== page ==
Facing cabin fever, students learn to appreciate bright spots this spring

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ANGELA VASISHTA // THE FLAT HAT

As we start off this semester in the midst of winter, which many scientists predict will bring the worst of the COVID-19 crisis, we must ask ourselves a uniquely 2020-2021 question: how can we delay the onset of cabin fever during a global pandemic?

Throughout the College of William and Mary’s fall semester, my friends and I often found ourselves struggling to escape the patterned nature of a semester under COVID-19 health and safety rules. Although we understood that the rules existed for valid public health reasons, we often found it challenging to, well, have fun. Our options were limited: walk to Wawa, watch a movie or tv show, hang out on the “Sunky Gs,” go kayaking, do yoga, and not much else. By the end of the semester, I was excited to go home — partly to see my family, but mostly because I was bored with the routine. Now, as the cold weather closes in on us, the options seem even more sparse. Many of the appealing outdoor activities that enticed us in September and October were no longer feasible — or at the very least, not very enjoyable.

As I drafted this article, I planned to offer some reasonable suggestions for activities outside the “Zoomiverse.” But the truth is, there really is not much to do on campus that is COVID-19 safe during the winter. With more days stuck inside, we will experience cabin fever this spring. It’s inevitable.

But what we can do is find the balance between appreciating the fact that we get to be on campus at all and mourning missing out on a typical college experience.

As a freshman, I was deeply saddened by the loss of the end of my senior year of high school, followed by the dullness of my first semester of college. I know I was far from the only person feeling this way. Many College students struggled to adjust to campus life in Williamsburg last fall, trying to find friends and community in the grim backdrop of a global pandemic.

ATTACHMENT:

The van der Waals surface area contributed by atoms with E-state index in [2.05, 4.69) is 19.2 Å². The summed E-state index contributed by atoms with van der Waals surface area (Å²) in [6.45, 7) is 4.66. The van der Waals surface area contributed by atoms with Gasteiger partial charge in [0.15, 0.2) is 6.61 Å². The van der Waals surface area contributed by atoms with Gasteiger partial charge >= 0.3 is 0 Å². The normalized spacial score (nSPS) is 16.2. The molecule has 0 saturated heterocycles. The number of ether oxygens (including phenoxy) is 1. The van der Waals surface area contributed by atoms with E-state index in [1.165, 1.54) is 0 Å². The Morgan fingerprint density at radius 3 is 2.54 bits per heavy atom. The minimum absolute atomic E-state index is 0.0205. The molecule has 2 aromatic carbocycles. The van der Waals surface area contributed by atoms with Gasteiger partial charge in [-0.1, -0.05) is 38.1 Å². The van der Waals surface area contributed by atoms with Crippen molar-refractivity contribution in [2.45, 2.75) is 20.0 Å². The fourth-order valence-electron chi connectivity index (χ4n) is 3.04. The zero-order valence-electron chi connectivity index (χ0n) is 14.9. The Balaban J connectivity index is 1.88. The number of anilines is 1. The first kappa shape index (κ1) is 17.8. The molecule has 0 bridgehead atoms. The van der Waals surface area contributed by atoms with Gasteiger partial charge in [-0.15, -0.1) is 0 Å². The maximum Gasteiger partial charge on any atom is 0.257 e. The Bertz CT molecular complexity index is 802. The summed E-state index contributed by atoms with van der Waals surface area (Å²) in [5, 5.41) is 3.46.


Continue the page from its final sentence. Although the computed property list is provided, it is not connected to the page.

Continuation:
But despite the hardship of losing some of the fun of youth, there always will be bright pockets among all the darkness. Life is full of beautiful contradictions. This year has been in many ways one of the worst, but some wonderful things happened too.

Last fall, I danced around my dorm room to Shakira with my roommate, I kayaked in the rain, I hosted tea parties in my hall lounge, I discovered the epic tv show that is “Money Heist” and I had some quality deep talks with friends.

This second semester will have more of those moments, even though some of the time will be truly boring. COVID-19 dealt us a tough hand, but it is still up to us how we look at the situation. We can focus on the negatives or instead look forward to the truly positive experiences we have yet to enjoy.

We can brave the cold some of the time to go to Wawa, we can make hot chocolate and watch television, we can have those deep talks with our friends and we can have mini dance parties to music.

It might not be the most exciting winter months of our college years, but we don’t have to waste the opportunity to enjoy the smaller moments.

At the end of the day, those moments are equally as meaningful to the college experience. And with many of us only in Williamsburg for four years, time here is priceless, making it all the more important for us to get whatever we can out of it.

Caitlin Noe ‘24 is a government and psychology double major. She is also a member of Amnesty International and Film Society, and plans to participate in the DC Summer Institute American Politics program this summer. Email Caitlin at cjnoe@email.wm.edu